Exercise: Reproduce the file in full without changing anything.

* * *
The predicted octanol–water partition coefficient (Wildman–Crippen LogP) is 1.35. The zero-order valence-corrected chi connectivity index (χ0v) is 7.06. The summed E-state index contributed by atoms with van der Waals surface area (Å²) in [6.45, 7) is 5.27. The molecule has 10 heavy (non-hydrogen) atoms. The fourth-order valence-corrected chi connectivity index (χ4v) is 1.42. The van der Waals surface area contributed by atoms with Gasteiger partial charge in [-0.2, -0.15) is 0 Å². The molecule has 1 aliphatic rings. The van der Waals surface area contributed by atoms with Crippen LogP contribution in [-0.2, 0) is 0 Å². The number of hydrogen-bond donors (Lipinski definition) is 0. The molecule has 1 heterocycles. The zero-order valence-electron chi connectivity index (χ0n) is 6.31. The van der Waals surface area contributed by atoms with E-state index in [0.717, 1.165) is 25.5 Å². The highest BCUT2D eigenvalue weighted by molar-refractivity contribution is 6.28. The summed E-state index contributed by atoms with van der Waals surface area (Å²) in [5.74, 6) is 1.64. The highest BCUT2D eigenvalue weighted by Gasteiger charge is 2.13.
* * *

The predicted octanol–water partition coefficient (Wildman–Crippen LogP) is 1.35. The zero-order valence-corrected chi connectivity index (χ0v) is 7.06. The summed E-state index contributed by atoms with van der Waals surface area (Å²) in [6.45, 7) is 5.27. The molecule has 10 heavy (non-hydrogen) atoms. The fourth-order valence-corrected chi connectivity index (χ4v) is 1.42. The van der Waals surface area contributed by atoms with Gasteiger partial charge in [-0.2, -0.15) is 0 Å². The molecule has 1 aliphatic rings. The van der Waals surface area contributed by atoms with Crippen LogP contribution in [-0.2, 0) is 0 Å². The number of hydrogen-bond donors (Lipinski definition) is 0. The molecule has 1 heterocycles. The zero-order valence-electron chi connectivity index (χ0n) is 6.31. The van der Waals surface area contributed by atoms with E-state index in [0.717, 1.165) is 25.5 Å². The highest BCUT2D eigenvalue weighted by molar-refractivity contribution is 6.28. The summed E-state index contributed by atoms with van der Waals surface area (Å²) in [5.74, 6) is 1.64. The highest BCUT2D eigenvalue weighted by Gasteiger charge is 2.13.